What John Winston Ono Lennon did next

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Anyone who had read Hunter Davies’s authorised biography The Beatles (Heinemann, 1968) knew that John Lennon had been raised by his aunt Mimi; that his father had gone missing from his life early on; and that his mother was dead. Mimi steadfastly claimed to Davies that young John had been “as happy as the day was long”. Arthur Janov, a 45-year-old psychotherapist in Los Angeles, was about to hear a very different story. Janov had written a contentious new book, The Primal Scream, in which he asserted that the neuroses of adulthood are connected to feelings and needs that we suppress in childhood – which can be rendered benign by returning us to a childlike state to give vent to them. In some cases, after Janov’s patients had sobbed and cried out for their mothers and fathers, their childhood re-enactments (‘primals’) would climax with a cathartic scream.

A provocative leap from Freud, primal therapy was still a young concept in 1970. Janov’s Primal Institute had been founded only two years earlier, and his book was fresh off the presses when Lennon was sent a copy in February. Some say he read The Primal Scream in a single sitting. Having made oblique references to his childhood in his songwriting (“In My Life”, “Strawberry Fields Forever”, “Julia”), he wondered if he could interpret his formative traumas through primal therapy, and be cured of a lifelong sadness.

Summoned by an anxious Yoko, Janov arrived at Tittenhurst in March. Today, sounding two decades younger than his 85 years, he tells Uncut what he found. “John was in bad shape. He had a hard time getting out of his room. He was in incredible pain.” Unresolved childhood distress had combined with years of reckless drug abuse, Janov thinks, to put intolerable strain on Lennon’s nervous system. “He was one of those rare patients who have no defences left – none. He was just awash in pain.”

Dan Richter, a primal therapy sceptic, cleared out Tittenhurst’s half-built recording studio so that Janov could use it for his sessions. (“It was soundproofed,” Richter explains wryly.) Though Janov doubts she needed it, Yoko insisted on therapy, too. The symbiotic Lennons were determined to share every experience; this was a couple that literally went to the bathroom together. For Janov, however, the Tittenhurst environment was simply not conducive to ‘primalling’. He sighs: “Usually the day would begin with John and Yoko having a breakfast of raw fish brought in from London. This I found very unappetising. Then we would do some therapy, but there were all kinds of carpenters walking back and forth. It was bedlam.”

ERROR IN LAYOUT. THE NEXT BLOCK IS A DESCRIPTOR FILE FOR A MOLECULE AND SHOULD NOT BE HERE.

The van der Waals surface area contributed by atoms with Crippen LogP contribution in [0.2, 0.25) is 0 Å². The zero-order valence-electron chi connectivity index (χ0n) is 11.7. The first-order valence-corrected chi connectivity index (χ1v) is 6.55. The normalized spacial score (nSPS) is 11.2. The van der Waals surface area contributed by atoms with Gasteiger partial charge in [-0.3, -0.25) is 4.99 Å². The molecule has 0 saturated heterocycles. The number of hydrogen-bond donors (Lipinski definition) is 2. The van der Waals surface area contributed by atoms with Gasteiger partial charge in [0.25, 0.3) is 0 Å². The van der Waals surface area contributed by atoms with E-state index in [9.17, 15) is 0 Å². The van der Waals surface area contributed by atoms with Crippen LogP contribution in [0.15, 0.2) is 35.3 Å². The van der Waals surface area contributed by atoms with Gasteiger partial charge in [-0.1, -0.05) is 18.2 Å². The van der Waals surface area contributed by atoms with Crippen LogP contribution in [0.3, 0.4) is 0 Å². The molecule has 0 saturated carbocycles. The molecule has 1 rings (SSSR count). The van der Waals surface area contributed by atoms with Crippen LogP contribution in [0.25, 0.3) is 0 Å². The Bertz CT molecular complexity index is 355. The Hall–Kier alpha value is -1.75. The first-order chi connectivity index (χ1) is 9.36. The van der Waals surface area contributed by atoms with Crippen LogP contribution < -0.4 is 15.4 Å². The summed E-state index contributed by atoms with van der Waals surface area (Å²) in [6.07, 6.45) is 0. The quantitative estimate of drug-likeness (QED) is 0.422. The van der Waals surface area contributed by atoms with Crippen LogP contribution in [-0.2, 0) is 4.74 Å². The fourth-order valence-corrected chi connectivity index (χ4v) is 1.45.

Janov tried moving the sessions to London, where, worried they would hinder each other’s treatment, he made John and Yoko stay in separate hotels. Nobody was delighted with this arrangement. Finally, after several weeks in England, Janov was unwilling to neglect his patients at the Institute any longer, and invited John and Yoko to follow him back to LA. To Dan Richter’s surprise, they did. They were gone for the next four months.

Their therapy at the Institute consisted of two sessions a week, some of them alone, some in groups. The rooms had no windows or breakable furniture. Instead they contained the accoutrements of a child’s nursery – teddy bears, dolls, security blankets, playpens. All therapy sessions were filmed for research, including John’s, which he didn’t object to. “We never exploited him,” Janov says firmly. “No information was released about his therapy. The other patients were very respectful. They were all in the pain together, and that’s the way it was.”

Janov currently has an agreement with Yoko that he will speak only in general terms about John’s ‘primals’, for reasons of confidentiality. Lennon had grown up lonely and unhappy – he told Janov – scarred by the knowledge that his parents, not wanting him, had offloaded him on to an aunt. Lennon cried a lot in therapy, but did not, according to Janov, ever scream the words “Mama don’t go, daddy come home.” When I ask if any of John’s ‘primals’ relived the fateful evening in 1958 when a policeman arrived to tell him his mother was dead, Janov says he cannot go into details. Significantly, as millions of citizens beyond the Institute’s toy-filled rooms wondered how on earth they were going to cope without The Beatles in the summer of 1970, Janov seldom heard Lennon mention them, although he did discuss Brian Epstein, a man whose pain he seemed to understand.

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